I came out of the conversation to imagine a series of quick events where you decided where a song was going, which sounds like really fun playing (although it’s unclear if there’s any kind of seed or other process) that prevents everyone from ending up with similar-sounding songs). LoPiccolo said the ultimate goal was to make the experience either single-player or multiplayer, allowing you to collaborate with someone else to make music.

Like video games, LoPiccolo says that ToneStone is also customizable and expandable. Its engine is written in JavaScript, and he says users can post not only music but also interactive content such as tutorials, guides or even game modes. Like someone who has spent some time in the world of DIY music production, the idea of ​​such community contributions reminds me of YouTube tutorials, shared project files, and VST extensions.

Compare this image from the ToneStone interface from its instructional videos to the FL Studio interface shown below.
Photo: ToneStone

Project file for a relatively simple song in FL Studio.

While ToneStone seems to have a lot of advanced features, simplicity remains the primary goal of its creators. They say users should be able to move from opening an app to making music in “seconds” – more advanced things can wait if you’re not interested or ready to learn it.

I’ve spent hours learning to make music in apps like FL Studio and Logic Pro (mostly for fun), and when I hear LoPiccolo is excited about ToneStone, I wish I had something similar years ago. I doubt I can use it for fast drafts and soundtracks that I would have used Logic for, just for the sake of speed and ease of use.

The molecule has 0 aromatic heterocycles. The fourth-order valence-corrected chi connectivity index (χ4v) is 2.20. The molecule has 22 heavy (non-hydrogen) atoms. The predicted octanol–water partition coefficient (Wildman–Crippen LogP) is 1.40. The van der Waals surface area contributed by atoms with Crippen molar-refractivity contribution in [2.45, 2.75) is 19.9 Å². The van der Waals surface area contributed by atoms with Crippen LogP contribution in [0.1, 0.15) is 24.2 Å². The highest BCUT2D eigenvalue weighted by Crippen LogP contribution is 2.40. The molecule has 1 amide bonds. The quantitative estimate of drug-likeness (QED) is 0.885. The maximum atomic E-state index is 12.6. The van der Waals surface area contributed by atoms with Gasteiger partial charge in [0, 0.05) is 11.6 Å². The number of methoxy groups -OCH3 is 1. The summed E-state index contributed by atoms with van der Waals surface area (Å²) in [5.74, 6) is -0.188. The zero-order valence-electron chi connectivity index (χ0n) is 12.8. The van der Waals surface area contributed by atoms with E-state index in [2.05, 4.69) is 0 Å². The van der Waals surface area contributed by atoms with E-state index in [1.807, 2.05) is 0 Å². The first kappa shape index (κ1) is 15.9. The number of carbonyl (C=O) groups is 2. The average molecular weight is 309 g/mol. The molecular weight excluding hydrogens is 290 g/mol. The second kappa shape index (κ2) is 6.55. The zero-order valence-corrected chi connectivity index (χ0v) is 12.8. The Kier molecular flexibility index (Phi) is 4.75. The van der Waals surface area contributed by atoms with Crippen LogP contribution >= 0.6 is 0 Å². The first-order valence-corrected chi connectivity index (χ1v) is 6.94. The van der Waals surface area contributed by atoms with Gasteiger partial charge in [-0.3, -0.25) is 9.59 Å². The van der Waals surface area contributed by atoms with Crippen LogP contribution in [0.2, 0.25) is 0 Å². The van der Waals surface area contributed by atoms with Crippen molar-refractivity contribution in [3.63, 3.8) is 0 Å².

Of course, ToneStone isn’t the first app that allows music beginners to create songs. Apple GarageBand has a Live Loops feature that includes at the same time a user-friendly interface on the iPad. I remember my experience using Live Loops as fun, but very frustrating when I was really trying to make the song my own. GarageBand is also limited to Macs, iPads, and iPhones, where ToneStone runs on Macs and PCs and shares Via Steam.

ToneStone strives to combine the social aspects of gaming with creator-driven content on platforms like Instagram and ultimately create music. While the social aspects of music production that ToneStone relies on are not new (especially in indie and hobby music life), it does have a point that making music can be daunting for beginners. When I started, beginner tutorials looked like this, which is much scarier than ToneStone’s own tutorial.

ToneStone is still in its infancy, but the team has high hopes for it. LoPiccolo painted a picture of what the app can currently do, saying it can be used to “create unlicensed audio tracks for indie games or streaming,” and said the team is working to enable, for example, live performances and collaboration. Since the app is still in closed beta, there isn’t a stone-based business model yet, but LoPiccolo told me that the intention is to offer the basic app for free, and access to additional features that the subscription doesn’t open (even if he doesn’t share pricing information). He also said the app includes a marketplace where you can buy new loops, effects or modules.

You can sign up for the beta waiting list ToneStone site.